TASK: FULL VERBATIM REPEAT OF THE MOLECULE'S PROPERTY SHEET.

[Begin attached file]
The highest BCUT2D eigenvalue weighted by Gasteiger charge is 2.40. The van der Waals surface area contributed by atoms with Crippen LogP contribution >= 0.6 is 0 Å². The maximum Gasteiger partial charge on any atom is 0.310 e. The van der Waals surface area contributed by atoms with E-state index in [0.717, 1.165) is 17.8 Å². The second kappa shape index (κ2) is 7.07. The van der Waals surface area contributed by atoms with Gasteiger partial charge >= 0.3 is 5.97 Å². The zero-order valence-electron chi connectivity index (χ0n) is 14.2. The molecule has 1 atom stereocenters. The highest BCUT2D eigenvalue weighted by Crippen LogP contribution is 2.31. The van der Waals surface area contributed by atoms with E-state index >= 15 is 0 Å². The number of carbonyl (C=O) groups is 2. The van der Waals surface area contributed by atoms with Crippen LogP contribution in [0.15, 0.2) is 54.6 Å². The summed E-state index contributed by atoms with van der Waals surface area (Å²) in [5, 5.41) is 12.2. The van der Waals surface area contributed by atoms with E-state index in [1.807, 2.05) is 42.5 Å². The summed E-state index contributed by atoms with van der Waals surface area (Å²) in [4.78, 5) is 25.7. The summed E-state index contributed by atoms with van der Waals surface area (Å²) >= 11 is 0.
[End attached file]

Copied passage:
The highest BCUT2D eigenvalue weighted by Gasteiger charge is 2.40. The van der Waals surface area contributed by atoms with Crippen LogP contribution >= 0.6 is 0 Å². The maximum Gasteiger partial charge on any atom is 0.310 e. The van der Waals surface area contributed by atoms with E-state index in [0.717, 1.165) is 17.8 Å². The second kappa shape index (κ2) is 7.07. The van der Waals surface area contributed by atoms with Gasteiger partial charge >= 0.3 is 5.97 Å². The zero-order valence-electron chi connectivity index (χ0n) is 14.2. The molecule has 1 atom stereocenters. The highest BCUT2D eigenvalue weighted by Crippen LogP contribution is 2.31. The van der Waals surface area contributed by atoms with E-state index >= 15 is 0 Å². The number of carbonyl (C=O) groups is 2. The van der Waals surface area contributed by atoms with Crippen LogP contribution in [0.15, 0.2) is 54.6 Å². The summed E-state index contributed by atoms with van der Waals surface area (Å²) in [5, 5.41) is 12.2. The van der Waals surface area contributed by atoms with E-state index in [1.807, 2.05) is 42.5 Å². The summed E-state index contributed by atoms with van der Waals surface area (Å²) in [4.78, 5) is 25.7. The summed E-state index contributed by atoms with van der Waals surface area (Å²) >= 11 is 0.